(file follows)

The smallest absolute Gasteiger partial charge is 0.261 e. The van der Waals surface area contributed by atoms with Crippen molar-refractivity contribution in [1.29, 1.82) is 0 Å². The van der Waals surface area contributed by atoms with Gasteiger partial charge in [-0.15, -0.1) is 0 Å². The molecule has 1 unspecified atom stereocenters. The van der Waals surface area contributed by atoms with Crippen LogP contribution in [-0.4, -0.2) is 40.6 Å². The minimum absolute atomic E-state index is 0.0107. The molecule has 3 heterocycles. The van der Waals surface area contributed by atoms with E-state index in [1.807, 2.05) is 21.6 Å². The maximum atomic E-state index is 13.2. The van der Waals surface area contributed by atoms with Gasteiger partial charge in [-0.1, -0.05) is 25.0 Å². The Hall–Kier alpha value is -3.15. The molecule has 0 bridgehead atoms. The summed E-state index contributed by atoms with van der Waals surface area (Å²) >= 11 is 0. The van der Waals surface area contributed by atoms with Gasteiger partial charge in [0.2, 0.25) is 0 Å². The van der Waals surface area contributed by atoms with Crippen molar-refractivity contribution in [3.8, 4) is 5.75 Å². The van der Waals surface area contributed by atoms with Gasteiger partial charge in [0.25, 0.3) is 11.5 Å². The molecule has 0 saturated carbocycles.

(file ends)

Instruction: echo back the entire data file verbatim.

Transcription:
The smallest absolute Gasteiger partial charge is 0.261 e. The van der Waals surface area contributed by atoms with Crippen molar-refractivity contribution in [1.29, 1.82) is 0 Å². The van der Waals surface area contributed by atoms with Gasteiger partial charge in [-0.15, -0.1) is 0 Å². The molecule has 1 unspecified atom stereocenters. The van der Waals surface area contributed by atoms with Crippen LogP contribution in [-0.4, -0.2) is 40.6 Å². The minimum absolute atomic E-state index is 0.0107. The molecule has 3 heterocycles. The van der Waals surface area contributed by atoms with E-state index in [1.807, 2.05) is 21.6 Å². The maximum atomic E-state index is 13.2. The van der Waals surface area contributed by atoms with Gasteiger partial charge in [-0.1, -0.05) is 25.0 Å². The Hall–Kier alpha value is -3.15. The molecule has 0 bridgehead atoms. The summed E-state index contributed by atoms with van der Waals surface area (Å²) >= 11 is 0. The van der Waals surface area contributed by atoms with Gasteiger partial charge in [0.2, 0.25) is 0 Å². The van der Waals surface area contributed by atoms with Crippen molar-refractivity contribution in [3.8, 4) is 5.75 Å². The van der Waals surface area contributed by atoms with Gasteiger partial charge in [0.25, 0.3) is 11.5 Å². The molecule has 0 saturated carbocycles.